Unit 3: C.A.D.

  • Unit 3: C.A.D.



    Drafting refers to all the drawing techniques that are used to describe the size, shape, and structure of objects.

    A Technical drawing, or mechanical drawing, uses mechanical or electronic tools to accurately show the size and shape of objects.

    A scale drawing shows an object’s actual shape drawn smaller or larger than its actual size.

    If you were to draw, rather than photograph, these different views of the object, you would have a multi-view drawing

    Dimensions give the size of the object and the exact size and location of holes, cutouts, and other features.

    A pictorial drawing, which is a realistic-looking drawing of a three-dimensional [3D] object.

    In an isometric drawing, the object being drawn is rotated 30 degrees and tilted forward 30 degrees so three sides are shown.

    In oblique drawings you can see a perfect undistorted front view of the object that is combined with a distorted angle view of the other two sides.

    In a perspective drawing, the object appears as it would in real life.

    Drawings that show the inside of an object are called section drawings.

    The use of computers to do design and drafting is known as CAD


     Orthographic: The word orthographic as used in geometry refers to right angles and perpendicular lines [90 degrees].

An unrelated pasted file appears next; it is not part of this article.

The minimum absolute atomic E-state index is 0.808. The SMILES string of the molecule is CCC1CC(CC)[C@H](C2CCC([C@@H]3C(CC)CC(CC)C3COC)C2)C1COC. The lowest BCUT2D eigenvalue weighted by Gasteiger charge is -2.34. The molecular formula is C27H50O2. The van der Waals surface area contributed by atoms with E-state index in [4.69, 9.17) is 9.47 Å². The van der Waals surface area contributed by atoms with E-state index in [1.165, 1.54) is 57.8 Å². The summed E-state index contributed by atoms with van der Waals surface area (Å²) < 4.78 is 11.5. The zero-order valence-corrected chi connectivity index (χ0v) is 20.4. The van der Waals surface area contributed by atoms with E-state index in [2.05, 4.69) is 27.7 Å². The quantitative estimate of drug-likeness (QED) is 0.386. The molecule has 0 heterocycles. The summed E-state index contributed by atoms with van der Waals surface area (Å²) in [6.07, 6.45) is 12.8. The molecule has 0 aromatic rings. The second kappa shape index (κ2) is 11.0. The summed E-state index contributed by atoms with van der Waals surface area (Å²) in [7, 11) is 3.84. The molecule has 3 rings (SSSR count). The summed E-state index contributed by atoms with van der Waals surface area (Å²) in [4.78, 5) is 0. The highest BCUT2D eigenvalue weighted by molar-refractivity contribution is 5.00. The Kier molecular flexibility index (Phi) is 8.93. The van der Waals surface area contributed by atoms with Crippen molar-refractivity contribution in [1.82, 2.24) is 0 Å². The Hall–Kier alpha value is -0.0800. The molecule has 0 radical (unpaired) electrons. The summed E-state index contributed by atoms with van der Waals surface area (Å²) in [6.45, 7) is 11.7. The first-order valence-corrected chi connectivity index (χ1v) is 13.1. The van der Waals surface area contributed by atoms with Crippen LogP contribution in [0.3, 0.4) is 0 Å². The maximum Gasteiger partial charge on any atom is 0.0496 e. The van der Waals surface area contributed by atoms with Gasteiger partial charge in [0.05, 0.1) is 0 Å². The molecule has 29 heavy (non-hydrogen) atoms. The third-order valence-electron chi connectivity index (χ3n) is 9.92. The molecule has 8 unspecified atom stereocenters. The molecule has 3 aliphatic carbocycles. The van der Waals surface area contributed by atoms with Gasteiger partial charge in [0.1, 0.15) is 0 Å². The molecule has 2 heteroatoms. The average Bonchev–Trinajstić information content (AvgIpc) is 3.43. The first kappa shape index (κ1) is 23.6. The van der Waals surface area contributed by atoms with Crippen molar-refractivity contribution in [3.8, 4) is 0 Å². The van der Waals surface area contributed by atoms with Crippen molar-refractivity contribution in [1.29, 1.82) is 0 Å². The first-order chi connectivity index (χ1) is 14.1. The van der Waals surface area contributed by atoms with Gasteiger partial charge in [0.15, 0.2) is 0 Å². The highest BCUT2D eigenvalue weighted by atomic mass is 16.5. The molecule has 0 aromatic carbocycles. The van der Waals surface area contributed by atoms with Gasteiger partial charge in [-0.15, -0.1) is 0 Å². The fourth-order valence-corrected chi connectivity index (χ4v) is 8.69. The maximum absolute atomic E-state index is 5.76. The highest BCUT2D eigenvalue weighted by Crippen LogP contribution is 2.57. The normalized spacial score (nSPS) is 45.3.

Projection: Projection means to represent something on a plane much like a movie is projected onto a screen.

    Orthographic Projection: Orthographic Projection is a method of representing the exact shape of an object by projecting lines onto a plane of vision. Three planes are usually projected to give an accurate presentation of the top, front and side.

    Object Lines: Object lines are solid lines (drawn dark) representing the contour (shape) of an object as we see it.

    Extension Lines: Extension lines are lines that are drawn lightly between views that transfer the proper proportions.


    Equal: Constrains selected circles and arcs to the same radius and selected lines to the same length.

    Vertical Constraint: Causes lines, ellipse axes, or pairs of points to lie parallel to the Y axis of the sketch coordinate system.

    Horizontal Constraint: Causes lines, ellipse axes, or pairs of points to lie parallel to the X axis of the sketch coordinate system.

    Perpendicular Constraint: Causes selected linear geometry to lie at right angles to each other.

    Parallel Constraint: Causes selected linear geometry to lie parallel to each other.

    Tangent: Constrains curves, including ends of a spline, to be tangent to other curves.

    Concentric Constraint: Causes two arcs, circles, or ellipses to have the same center point.


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